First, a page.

Aref Bijan's Blog

Is a New Nuclear Deal with Iran feasible in the Biden administration: Requirements and Barriers

June 9, 2021

Perhaps, two events have affected Iran-U.S. relations over the past three years. First, Trump’s withdrawal from the nuclear deal with Iran in 2018; second, Biden’s victory in the U.S. presidential election in January 2021 was, in fact, Trump’s defeat. Inside Iran, some politicians agreed with Trump’s continued presidency, while others hoped Biden would win. During his election campaign, the Biden administration called Trump’s withdrawal from the nuclear deal irrational and wrong and promised to return to negotiations with Iran. However, there is disagreement over whether to return to the 2015 agreement or strike a new one.


Source: Reuters

Of course, some political analysts believe that the Biden administration will first offer Iran concessions in the short term without resorting to sanctions, such as concessions in the field of oil and receiving loans from the International Monetary Fund. However, those analysts who positively view the U.S.-Iran talks believe Washington easing sanctions against Tehran by June 2021 is an unrealistic prospect, as there are many technical and legal obstacles facing the Biden administration. The Biden administration has repeatedly stated that the United States will fully comply with the terms of the treaty as soon as Iran returns to the agreement. In this way, European countries, Russia and China insist on the return of the United States to the nuclear deal, while the countries, such as Israel and Saudi Arabia and some Gulf Arab countries, oppose the deal.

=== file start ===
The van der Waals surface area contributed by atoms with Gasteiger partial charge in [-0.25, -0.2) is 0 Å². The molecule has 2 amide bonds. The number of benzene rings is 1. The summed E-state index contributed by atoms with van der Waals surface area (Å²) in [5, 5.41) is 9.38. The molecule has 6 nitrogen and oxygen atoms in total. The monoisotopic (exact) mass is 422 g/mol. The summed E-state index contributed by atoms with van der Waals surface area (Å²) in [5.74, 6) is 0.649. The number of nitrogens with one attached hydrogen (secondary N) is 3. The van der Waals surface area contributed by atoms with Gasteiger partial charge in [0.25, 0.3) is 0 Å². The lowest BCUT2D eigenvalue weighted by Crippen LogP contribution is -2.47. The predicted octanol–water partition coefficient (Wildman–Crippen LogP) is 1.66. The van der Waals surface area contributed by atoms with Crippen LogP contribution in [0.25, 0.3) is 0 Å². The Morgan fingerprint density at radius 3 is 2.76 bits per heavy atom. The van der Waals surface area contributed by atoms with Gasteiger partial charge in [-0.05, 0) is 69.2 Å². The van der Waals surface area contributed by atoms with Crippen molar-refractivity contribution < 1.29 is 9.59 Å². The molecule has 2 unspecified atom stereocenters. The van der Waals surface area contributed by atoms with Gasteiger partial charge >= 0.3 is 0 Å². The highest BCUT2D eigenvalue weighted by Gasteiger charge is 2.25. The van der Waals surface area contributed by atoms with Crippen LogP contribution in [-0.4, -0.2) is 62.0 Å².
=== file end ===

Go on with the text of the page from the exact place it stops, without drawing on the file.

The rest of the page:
In this regard, under a law passed by Iran’s conservative majority in parliament, the International Atomic Energy Agency (IAEA) will be allowed to conduct intrusive inspections even if the U.S. sanctions against Iran remain in place. However, Iran sees the first step as lifting the U.S. sanctions. The Islamic Republic, with the approval of the parliament, has suspended the Additional Protocol to the nuclear agreement. According to a new agreement reached between Iran and the IAEA, however, monitoring of Iran’s nuclear facilities will continue for another three months.